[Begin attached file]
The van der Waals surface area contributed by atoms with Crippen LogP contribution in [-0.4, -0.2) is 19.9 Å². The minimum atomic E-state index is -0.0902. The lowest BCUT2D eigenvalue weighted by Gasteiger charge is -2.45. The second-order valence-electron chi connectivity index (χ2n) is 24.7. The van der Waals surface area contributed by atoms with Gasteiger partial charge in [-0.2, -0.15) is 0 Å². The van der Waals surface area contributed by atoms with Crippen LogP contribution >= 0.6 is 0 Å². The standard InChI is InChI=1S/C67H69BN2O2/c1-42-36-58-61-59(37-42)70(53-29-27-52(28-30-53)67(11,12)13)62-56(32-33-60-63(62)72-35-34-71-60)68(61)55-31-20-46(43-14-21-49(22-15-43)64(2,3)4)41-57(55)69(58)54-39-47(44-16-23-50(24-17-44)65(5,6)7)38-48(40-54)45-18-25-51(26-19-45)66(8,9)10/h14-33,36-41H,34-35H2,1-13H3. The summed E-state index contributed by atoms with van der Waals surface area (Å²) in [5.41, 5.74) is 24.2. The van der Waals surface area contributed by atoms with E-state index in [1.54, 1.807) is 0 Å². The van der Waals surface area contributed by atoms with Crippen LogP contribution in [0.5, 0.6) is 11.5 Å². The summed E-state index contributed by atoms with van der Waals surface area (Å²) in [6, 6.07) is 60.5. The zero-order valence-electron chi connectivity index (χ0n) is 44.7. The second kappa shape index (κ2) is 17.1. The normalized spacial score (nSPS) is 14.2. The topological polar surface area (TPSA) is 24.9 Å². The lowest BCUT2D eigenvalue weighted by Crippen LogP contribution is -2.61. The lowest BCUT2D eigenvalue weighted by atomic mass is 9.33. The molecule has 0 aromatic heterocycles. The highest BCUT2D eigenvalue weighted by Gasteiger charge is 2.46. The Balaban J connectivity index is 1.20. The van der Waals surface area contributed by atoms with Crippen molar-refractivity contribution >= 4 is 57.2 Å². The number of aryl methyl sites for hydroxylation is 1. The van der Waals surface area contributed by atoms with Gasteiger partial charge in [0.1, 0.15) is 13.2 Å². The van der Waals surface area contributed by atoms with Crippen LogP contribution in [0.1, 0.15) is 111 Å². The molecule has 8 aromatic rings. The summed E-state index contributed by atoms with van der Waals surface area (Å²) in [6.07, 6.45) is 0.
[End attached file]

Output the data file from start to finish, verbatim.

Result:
The van der Waals surface area contributed by atoms with Crippen LogP contribution in [-0.4, -0.2) is 19.9 Å². The minimum atomic E-state index is -0.0902. The lowest BCUT2D eigenvalue weighted by Gasteiger charge is -2.45. The second-order valence-electron chi connectivity index (χ2n) is 24.7. The van der Waals surface area contributed by atoms with Gasteiger partial charge in [-0.2, -0.15) is 0 Å². The van der Waals surface area contributed by atoms with Crippen LogP contribution >= 0.6 is 0 Å². The standard InChI is InChI=1S/C67H69BN2O2/c1-42-36-58-61-59(37-42)70(53-29-27-52(28-30-53)67(11,12)13)62-56(32-33-60-63(62)72-35-34-71-60)68(61)55-31-20-46(43-14-21-49(22-15-43)64(2,3)4)41-57(55)69(58)54-39-47(44-16-23-50(24-17-44)65(5,6)7)38-48(40-54)45-18-25-51(26-19-45)66(8,9)10/h14-33,36-41H,34-35H2,1-13H3. The summed E-state index contributed by atoms with van der Waals surface area (Å²) in [5.41, 5.74) is 24.2. The van der Waals surface area contributed by atoms with E-state index in [1.54, 1.807) is 0 Å². The van der Waals surface area contributed by atoms with Crippen LogP contribution in [0.5, 0.6) is 11.5 Å². The summed E-state index contributed by atoms with van der Waals surface area (Å²) in [6, 6.07) is 60.5. The zero-order valence-electron chi connectivity index (χ0n) is 44.7. The second kappa shape index (κ2) is 17.1. The normalized spacial score (nSPS) is 14.2. The topological polar surface area (TPSA) is 24.9 Å². The lowest BCUT2D eigenvalue weighted by Crippen LogP contribution is -2.61. The lowest BCUT2D eigenvalue weighted by atomic mass is 9.33. The molecule has 0 aromatic heterocycles. The highest BCUT2D eigenvalue weighted by Gasteiger charge is 2.46. The Balaban J connectivity index is 1.20. The van der Waals surface area contributed by atoms with Crippen molar-refractivity contribution >= 4 is 57.2 Å². The number of aryl methyl sites for hydroxylation is 1. The van der Waals surface area contributed by atoms with Gasteiger partial charge in [0.1, 0.15) is 13.2 Å². The van der Waals surface area contributed by atoms with Crippen LogP contribution in [0.1, 0.15) is 111 Å². The molecule has 8 aromatic rings. The summed E-state index contributed by atoms with van der Waals surface area (Å²) in [6.07, 6.45) is 0.